Rania notes that the rise of China is helping to create an alternative foreign policy path for Saudi Arabia, which for decades has tended to act as a proxy for US imperialism in the region. Such a development is profoundly consequential, since China has a strong and consistent interest in promoting peace and stability in the region, and operates on the basis of peaceful coexistence, mutual respect and non-interference. Rania points out that the Riyadh Declaration affirmed the illegality of Israeli settlements in the Palestinian territories and condemned Israel’s unilateral attempts to change the status quo in Jerusalem. The spirit of this text is profoundly different to what would have been written in Washington, and bodes well for the struggle of the Palestinian people to restore their national rights. Indeed, Xi stated in his keynote speech at China-Arab States Summit: “The historical injustices done to the Palestinian people should not be left unattended indefinitely. The legitimate rights of a nation are not up for trade, and the demand for an independent state shan’t be denied. China firmly supports the establishment of a State of Palestine.”

Summit links biodiversity with culture

The following article, published in China Daily, summarizes the proceedings of a Nature and Culture summit held during the 15th meeting of the United Nations’ Conference of the Parties (COP15) to the Convention on Biological Diversity, held in Montreal on 11-12 December 2022. The article is particularly interesting for the points it makes regarding the role of minority groups in protecting the environment and promoting a harmonious coexistence between humanity and nature.

Huang Runqiu, China’s Minister of Ecology and Environment, and the president of COP15, “stressed the importance of cultural diversity, especially the experience and knowledge from minority groups.” Huang also highlighted the importance of fully respecting and protecting traditional cultures around the world, appreciating and making use of their understanding of biodiversity protection and encouraging the transmission of this understanding from generation to generation.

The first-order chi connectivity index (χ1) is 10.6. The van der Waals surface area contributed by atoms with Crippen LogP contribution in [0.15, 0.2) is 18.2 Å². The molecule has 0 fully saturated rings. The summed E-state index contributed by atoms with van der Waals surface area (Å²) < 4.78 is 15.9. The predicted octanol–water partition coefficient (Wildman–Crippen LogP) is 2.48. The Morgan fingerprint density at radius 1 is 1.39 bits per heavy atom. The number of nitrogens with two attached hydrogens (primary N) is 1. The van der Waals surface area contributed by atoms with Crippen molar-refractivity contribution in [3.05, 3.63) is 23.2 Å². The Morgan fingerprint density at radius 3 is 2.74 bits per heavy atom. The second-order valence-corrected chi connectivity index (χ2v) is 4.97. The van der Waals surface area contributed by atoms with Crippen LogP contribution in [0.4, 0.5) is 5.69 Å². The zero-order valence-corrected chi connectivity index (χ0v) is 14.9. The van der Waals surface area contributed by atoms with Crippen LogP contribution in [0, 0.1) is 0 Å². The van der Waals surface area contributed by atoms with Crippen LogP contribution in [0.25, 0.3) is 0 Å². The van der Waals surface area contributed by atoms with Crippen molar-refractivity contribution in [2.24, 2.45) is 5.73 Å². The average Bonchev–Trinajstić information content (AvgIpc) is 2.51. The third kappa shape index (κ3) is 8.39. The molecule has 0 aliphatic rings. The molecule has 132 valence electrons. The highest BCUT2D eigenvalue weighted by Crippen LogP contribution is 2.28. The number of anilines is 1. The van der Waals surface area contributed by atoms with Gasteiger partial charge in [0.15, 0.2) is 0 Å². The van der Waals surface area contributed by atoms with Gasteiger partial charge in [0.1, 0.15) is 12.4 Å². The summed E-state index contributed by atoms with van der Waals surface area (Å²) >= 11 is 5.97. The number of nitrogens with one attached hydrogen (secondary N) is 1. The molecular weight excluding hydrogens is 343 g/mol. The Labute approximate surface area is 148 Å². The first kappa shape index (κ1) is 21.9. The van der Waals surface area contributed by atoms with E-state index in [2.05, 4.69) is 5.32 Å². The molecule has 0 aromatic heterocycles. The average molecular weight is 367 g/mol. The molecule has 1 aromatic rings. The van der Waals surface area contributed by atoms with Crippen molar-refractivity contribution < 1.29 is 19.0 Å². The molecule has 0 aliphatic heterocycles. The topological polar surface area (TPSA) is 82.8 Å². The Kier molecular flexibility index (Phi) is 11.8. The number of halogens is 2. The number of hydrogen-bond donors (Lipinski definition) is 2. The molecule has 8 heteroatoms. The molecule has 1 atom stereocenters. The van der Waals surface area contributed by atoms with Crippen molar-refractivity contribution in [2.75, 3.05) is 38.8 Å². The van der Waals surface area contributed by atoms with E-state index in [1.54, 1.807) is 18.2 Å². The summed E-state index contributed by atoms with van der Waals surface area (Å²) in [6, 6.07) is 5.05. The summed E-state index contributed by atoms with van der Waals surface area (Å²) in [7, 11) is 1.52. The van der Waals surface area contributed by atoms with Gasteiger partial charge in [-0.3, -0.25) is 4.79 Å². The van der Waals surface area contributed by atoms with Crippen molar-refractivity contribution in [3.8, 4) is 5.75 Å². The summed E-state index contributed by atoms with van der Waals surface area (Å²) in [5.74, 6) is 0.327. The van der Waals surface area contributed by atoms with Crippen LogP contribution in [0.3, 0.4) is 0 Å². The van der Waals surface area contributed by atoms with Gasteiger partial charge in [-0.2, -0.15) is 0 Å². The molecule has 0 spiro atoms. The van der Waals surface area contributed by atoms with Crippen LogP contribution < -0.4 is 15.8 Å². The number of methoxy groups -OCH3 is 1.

The article contrasts this approach with the colonial powers’ record of land grabs, intellectual property restrictions and profiteering. Indigenous Canadian activist and academic Priscilla Settee, professor emeritus at the University of Saskatchewan, told the meeting that “we need to get our history right. We need to acknowledge the centuries of colonialism … based in global imperialism through land grabs. We need to take a critical look at international free trade agreements that I call bills of rights for the rich and powerful.”

A global dialogue on strengthening the links between nature and cultures to achieve a sustainable and ecological civilization also highlighted the achievements and actions taken by China.

Officials, experts and nongovernmental organization (NGO) members gathered at a Nature and Culture summit during the 15th meeting of the United Nations’ Conference of the Parties (COP15) to the Convention on Biological Diversity (CBD) Dec 11-12, in support of the implementation of the post-2020 Global Biodiversity Framework (GBF).

In his opening remarks, Huang Runqiu, the Chinese minister of ecology and environment and the president of COP15, stressed the importance of cultural diversity, especially the experience and knowledge from minority groups.

The relationship between nature and culture is vibrant, said Huang. Culture is deeply intertwined with the natural world. Chinese culture contains a clear concept of harmonious coexistence between humanity and nature, he said.

For example, Yunnan province, where the first phase of the COP15 meeting was held, is home to 26 traditional ethnic groups and 15 unique minority groups, forming a series of traditional ecological cultures such as the Hani Terrace Culture, Naxi Dongba Culture, Dai Long Mountain Culture, and Tibetan Holy Land Culture.

Their worldviews, cultural values and identities are closely connected to nature, as per their saying, “Humans and nature are half-brothers”.

Continue reading Summit links biodiversity with culture

Video: How the US’s Taiwan policy makes war with China a self-fulfilling prophecy